Where Is the Sun?
Sometimes sunset photos do not actually include the sun, such as in this photo from our 2018 Kauaʻi Trip. We had been up on these rocky cliffs at Poʻipū earlier in the day one day, and we thought they might be a nice place to enjoy the sunset later in the day. We hiked back up there in the evening to check it out, but the sun was nowhere to be seen.
We were not entirely surprised, however, because there had been lots of clouds in the area that afternoon. But we thought the light at that time of day might still be good, and we were not disappointed. As you can see, the clouds were starting to break up, and the blue sky was visible beyond them. The clouds had a slightly purple tint to them from the light of the setting sun, wherever it was. And you might even notice a rainbow up in the clouds.
Meanwhile, the waves were rolling in down below. The wind was strong enough that it was blowing mist off of the white caps of the waves. The constant motion of the water added more energy to the scene.
Even though we could not see the sun at sunset, it was still a spectacular view!
See more from our trip in the 2018 Kauaʻi area of the site.
Sunsets Are Exciting
As a youngster, I remember thinking that sunsets were not all that interesting. There really was not much to see. The sun is there and then it is gone. What is the big deal?
But age brings maturity. Sometimes. And part of that maturity is finding joy in smaller things. Such as sunsets. These days, I realize that each sunset is different from all of the others. For one thing, the sunset of the day is the only one that you can experience at that time, so that makes it special in its own way. But then the clouds are always slightly different. The sky is slightly different. Nothing is ever quite the same twice. Yes, some sunsets may be similar to others at times, but none of them are ever exactly the same.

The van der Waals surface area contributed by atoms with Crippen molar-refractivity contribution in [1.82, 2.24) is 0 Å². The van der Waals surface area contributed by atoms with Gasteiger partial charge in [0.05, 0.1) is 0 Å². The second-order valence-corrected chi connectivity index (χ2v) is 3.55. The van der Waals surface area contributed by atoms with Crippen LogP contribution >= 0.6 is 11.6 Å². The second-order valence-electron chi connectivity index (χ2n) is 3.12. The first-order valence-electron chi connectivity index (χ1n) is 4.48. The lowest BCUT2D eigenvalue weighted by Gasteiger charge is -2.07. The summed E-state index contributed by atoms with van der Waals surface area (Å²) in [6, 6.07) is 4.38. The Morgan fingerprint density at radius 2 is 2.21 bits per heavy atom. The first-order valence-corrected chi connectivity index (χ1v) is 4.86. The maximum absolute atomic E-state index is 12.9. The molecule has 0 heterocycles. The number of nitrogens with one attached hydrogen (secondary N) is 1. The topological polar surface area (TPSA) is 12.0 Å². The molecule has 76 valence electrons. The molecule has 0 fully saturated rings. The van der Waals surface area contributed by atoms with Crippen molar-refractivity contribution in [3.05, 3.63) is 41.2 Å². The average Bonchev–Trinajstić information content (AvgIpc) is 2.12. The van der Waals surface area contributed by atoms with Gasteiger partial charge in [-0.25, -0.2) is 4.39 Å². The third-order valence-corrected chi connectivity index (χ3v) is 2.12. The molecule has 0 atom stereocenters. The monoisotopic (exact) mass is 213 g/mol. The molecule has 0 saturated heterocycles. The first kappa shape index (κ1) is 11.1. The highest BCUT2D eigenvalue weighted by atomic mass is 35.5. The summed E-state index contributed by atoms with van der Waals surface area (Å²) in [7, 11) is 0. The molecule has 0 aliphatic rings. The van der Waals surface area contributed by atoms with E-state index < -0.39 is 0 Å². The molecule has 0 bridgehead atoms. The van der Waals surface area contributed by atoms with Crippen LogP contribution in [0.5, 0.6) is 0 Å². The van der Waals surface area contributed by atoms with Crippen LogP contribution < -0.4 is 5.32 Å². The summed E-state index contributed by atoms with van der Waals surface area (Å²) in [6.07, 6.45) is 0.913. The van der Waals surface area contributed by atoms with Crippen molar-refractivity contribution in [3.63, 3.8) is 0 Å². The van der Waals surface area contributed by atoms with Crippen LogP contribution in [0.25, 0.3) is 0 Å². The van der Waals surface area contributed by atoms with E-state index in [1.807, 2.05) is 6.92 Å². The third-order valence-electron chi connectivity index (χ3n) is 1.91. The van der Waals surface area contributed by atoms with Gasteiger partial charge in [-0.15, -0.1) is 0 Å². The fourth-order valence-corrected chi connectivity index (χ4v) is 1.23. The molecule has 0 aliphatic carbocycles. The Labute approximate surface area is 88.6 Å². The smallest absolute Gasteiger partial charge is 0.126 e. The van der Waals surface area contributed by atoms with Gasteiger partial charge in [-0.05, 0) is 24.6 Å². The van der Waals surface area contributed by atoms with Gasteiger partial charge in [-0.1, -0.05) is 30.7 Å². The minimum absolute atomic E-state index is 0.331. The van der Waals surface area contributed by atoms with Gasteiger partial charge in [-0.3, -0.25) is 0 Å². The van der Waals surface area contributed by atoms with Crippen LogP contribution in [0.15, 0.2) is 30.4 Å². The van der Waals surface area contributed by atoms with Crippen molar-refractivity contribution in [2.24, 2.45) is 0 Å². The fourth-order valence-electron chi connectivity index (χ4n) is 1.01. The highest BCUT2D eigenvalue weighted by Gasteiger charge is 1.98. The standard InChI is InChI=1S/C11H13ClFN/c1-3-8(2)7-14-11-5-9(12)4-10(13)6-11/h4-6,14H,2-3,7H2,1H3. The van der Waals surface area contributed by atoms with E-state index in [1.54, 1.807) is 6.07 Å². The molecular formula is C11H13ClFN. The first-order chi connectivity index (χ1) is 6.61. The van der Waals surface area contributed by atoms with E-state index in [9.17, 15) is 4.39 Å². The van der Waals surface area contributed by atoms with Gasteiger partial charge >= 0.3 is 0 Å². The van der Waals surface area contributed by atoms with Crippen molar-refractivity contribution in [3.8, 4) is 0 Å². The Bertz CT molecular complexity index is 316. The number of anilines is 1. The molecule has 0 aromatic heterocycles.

Also, if you watch a sunset the right way, it is not something that you just glance at briefly and then move on. The better way to see a sunset is to watch the gradual changes of light and color as the sun goes down below the horizon. Sunset photos are often fantastic to see. But a single photo does not really do justice to a sunset, because the view is constantly changing. It takes some time to watch the sunset. It takes slowing down and not rushing from one place to the next. It sometimes takes a break from what you have been doing. It can cause you to pause and reflect for a few minutes, enjoying a little time of doing nothing more than watching. And maybe taking some photos with your camera and phone.
If we had just taken a quick glance at the sunset in the photo above, we would have missed the rainbow. It was not there most of the time we were watching. As we were about to leave after being up there for 15 or 20 minutes, Laura suddenly noticed the rainbow, which drew us back into the view and kept us up there several minutes longer. It would have been a shame to miss that. While it may not show up that well in the photo, it was bright and clear in person. Once again, a photo does not do justice to a sunset.
Take some time to slow down and watch something. A sunset, a sunrise, a wild animal out in nature, your family. Something worthwhile. It will not be wasted time.
The heavens declare the glory of God, and the sky proclaims the work of His hands. Day after day they pour out speech; night after night they communicate knowledge. There is no speech; there are no words; their voice is not heard. Their message has gone out to all the earth, and their words to the ends of the world. - Psalm 19:1-4
About the Photo
As you might imagine, this photo was pretty nice own its own, as many sunset photos often are. But I did adjust the colors slightly to make them more like what we actually saw. This is one of those photos that makes me want to go back there to see it all again. Which is a good thing.
Photo: A single Raw exposure, processed in Photoshop. Read more about photography tips, photo software, camera gear, and more at Steve’s Photography Tips.
Camera: Olympus OM-D E-M10
Lens: Rokinon 7.5mm f/3.5 Fisheye Lens
Date: July 7, 2018
Location: Shipwreck Beach, Poʻipū, Hawaiʻi